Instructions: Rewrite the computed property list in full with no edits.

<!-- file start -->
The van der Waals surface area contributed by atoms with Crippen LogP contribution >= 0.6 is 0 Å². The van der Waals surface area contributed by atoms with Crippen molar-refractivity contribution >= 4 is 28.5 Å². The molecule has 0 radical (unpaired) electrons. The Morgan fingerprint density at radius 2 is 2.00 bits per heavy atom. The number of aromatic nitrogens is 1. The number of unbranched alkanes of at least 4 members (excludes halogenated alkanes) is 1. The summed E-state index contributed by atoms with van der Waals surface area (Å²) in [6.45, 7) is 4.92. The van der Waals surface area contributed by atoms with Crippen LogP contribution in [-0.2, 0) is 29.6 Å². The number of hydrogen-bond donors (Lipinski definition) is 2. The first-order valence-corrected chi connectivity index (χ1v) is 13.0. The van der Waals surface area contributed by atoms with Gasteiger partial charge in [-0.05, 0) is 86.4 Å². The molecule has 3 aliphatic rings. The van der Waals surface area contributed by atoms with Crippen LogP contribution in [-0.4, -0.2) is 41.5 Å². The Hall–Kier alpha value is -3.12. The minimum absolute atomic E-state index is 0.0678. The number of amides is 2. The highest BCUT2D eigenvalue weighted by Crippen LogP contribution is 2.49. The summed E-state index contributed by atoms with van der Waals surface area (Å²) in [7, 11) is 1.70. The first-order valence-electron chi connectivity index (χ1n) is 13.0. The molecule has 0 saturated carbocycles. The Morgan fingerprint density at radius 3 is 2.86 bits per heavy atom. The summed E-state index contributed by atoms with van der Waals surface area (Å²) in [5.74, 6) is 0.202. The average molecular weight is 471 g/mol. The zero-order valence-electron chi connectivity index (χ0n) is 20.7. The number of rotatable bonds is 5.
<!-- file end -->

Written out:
The van der Waals surface area contributed by atoms with Crippen LogP contribution >= 0.6 is 0 Å². The van der Waals surface area contributed by atoms with Crippen molar-refractivity contribution >= 4 is 28.5 Å². The molecule has 0 radical (unpaired) electrons. The Morgan fingerprint density at radius 2 is 2.00 bits per heavy atom. The number of aromatic nitrogens is 1. The number of unbranched alkanes of at least 4 members (excludes halogenated alkanes) is 1. The summed E-state index contributed by atoms with van der Waals surface area (Å²) in [6.45, 7) is 4.92. The van der Waals surface area contributed by atoms with Crippen LogP contribution in [-0.2, 0) is 29.6 Å². The number of hydrogen-bond donors (Lipinski definition) is 2. The first-order valence-corrected chi connectivity index (χ1v) is 13.0. The van der Waals surface area contributed by atoms with Gasteiger partial charge in [-0.05, 0) is 86.4 Å². The molecule has 3 aliphatic rings. The van der Waals surface area contributed by atoms with Crippen LogP contribution in [-0.4, -0.2) is 41.5 Å². The Hall–Kier alpha value is -3.12. The minimum absolute atomic E-state index is 0.0678. The number of amides is 2. The highest BCUT2D eigenvalue weighted by Crippen LogP contribution is 2.49. The summed E-state index contributed by atoms with van der Waals surface area (Å²) in [7, 11) is 1.70. The first-order valence-electron chi connectivity index (χ1n) is 13.0. The molecule has 0 saturated carbocycles. The Morgan fingerprint density at radius 3 is 2.86 bits per heavy atom. The summed E-state index contributed by atoms with van der Waals surface area (Å²) in [5.74, 6) is 0.202. The average molecular weight is 471 g/mol. The zero-order valence-electron chi connectivity index (χ0n) is 20.7. The number of rotatable bonds is 5.